This morning, global stocks are on a firmer footing as the global sell-off sparked by the arrest of Huawei’s chief financial officer ran out of steam. European bourses rebounded, with London’s FTSE 100 regaining 0.7% and Frankfurt’s Xetra Dax 30 up 0.8%. Both had fallen by more than 3% over the previous session, the worst single-day losses since the immediate aftermath of the UK’s Brexit vote in June 2016.

Australia

A late rally at the end of the week, enabled the Australian S&P/ASX 200 to finish marginally higher over the week by 0.25%. Market gains have been experienced across the board on Friday, with Materials being the only negative sector. Among the strongest improvers on Friday are the “big four banks”, led by a 1.1% lift in Commonwealth Bank. Meanwhile the Australian dollar fell by 0.6% on Thursday, as Australia's third quarter GDP disappointed expectations, printing at just 0.3%, below expectations of a 0.6% reading.

Weekly Market Returns

As of 12pm London time, global equity markets as measured by the MSCI AC World are down 2.4%; in the United States, the S&P 500 has lost 2.3%.  In Europe, the FTSE 100 is down 2.6%, and the Eurostoxx 600 is down 2.9%.  Over in Asia, the Japanese Topix is down 2.8%, however the Chinese Shanghai Composite and the S&P/ASX 200 (Australia) have bucked the trend returning 0.7% and 0.25% respectively.  Emerging Markets as measured by the MSCI Emerging Markets are down 1.6%.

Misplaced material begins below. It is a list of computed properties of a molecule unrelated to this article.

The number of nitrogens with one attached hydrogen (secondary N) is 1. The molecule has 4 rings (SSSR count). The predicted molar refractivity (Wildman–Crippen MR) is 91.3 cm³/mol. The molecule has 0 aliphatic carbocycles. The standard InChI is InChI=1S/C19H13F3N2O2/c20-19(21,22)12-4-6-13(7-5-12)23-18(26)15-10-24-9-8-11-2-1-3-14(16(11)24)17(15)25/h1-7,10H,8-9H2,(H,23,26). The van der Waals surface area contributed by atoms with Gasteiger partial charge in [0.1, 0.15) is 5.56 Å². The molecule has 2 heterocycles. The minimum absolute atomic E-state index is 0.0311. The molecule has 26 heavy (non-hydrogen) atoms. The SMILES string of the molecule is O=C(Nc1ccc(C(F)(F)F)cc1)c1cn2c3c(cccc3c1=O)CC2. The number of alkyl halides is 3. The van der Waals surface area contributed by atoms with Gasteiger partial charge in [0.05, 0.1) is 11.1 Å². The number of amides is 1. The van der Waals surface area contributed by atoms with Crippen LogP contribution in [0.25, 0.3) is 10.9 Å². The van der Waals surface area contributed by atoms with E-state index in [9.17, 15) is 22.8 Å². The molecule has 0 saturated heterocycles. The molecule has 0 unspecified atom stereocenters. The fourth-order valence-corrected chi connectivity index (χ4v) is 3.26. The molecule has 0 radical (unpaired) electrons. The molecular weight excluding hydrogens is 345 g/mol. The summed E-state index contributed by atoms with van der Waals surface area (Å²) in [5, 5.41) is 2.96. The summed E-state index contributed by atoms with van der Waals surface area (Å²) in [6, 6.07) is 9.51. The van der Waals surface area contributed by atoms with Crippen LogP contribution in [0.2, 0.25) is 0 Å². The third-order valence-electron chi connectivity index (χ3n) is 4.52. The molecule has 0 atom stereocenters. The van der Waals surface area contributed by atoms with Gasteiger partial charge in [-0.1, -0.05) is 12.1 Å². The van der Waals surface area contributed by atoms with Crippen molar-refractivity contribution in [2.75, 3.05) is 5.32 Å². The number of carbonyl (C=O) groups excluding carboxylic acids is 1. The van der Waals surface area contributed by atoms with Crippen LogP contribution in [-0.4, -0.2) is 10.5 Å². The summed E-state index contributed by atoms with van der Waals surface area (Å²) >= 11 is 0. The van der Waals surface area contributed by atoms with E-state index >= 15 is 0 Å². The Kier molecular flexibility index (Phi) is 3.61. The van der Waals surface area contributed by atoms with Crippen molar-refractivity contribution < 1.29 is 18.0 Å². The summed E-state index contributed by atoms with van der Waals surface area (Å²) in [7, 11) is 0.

Bond markets fared better as negative risk sentiment drove investors out of equities and into bonds. The US 10-Year Treasury returned 0.71% over the week, 10-year German Bunds returned 0.56% and the 10-Year UK Gilt returned 0.87%. Similarly, gold had a strong week rising $20.90 per ounce returning 1.7% over the week.

Commodities

The price of Brent crude which touched a 13-month low last week, broke above the $60 per barrel mark at the start of the week to $62.41, as speculation mounted that OPEC (Organisation of the Petroleum Exporting Countries) and its allies would agree to cut oil production at their meeting in Vienna on Friday. Brent Crude rose by $1.50 over the period, ending the week up 2.6%

In Other news

This week, the UK Prime Minister, Theresa May, suffered three Brexit defeats in the Commons as she set out to sell her EU deal to sceptical MPs.  She was addressing the Commons at the start of a five-day debate on her proposed agreement on the terms of the UK's withdrawal and future relations with the EU.

The agreement has been endorsed by EU leaders but must also be backed by the UK Parliament if it is to come into force. MPs will decide whether to accept or reject it on Tuesday 11th December.

Conservative MPs supportive of the Government have launched a last-ditch effort to save Theresa May’s Brexit deal, by pushing an amendment that would give Parliament a vote before the UK enters any customs union backstop. Under the terms of the deal Mrs May agreed with the EU that the UK will automatically fall into a ‘backstop’ EU customs union should the Government fail to agree a new trading relationship with Brussels during the transition period.

Pressure is now mounting on Theresa May to delay next week's Commons vote on her Brexit deal after a number of cabinet ministers reportedly tried to persuade the PM to put off the vote, urging clarity on the controversial Irish border backstop. It comes as a legal challenge by a group of British expats hoping to halt Brexit because of "corrupt and illegal practices" by pro-Leave organisations will be heard by the High Court Today.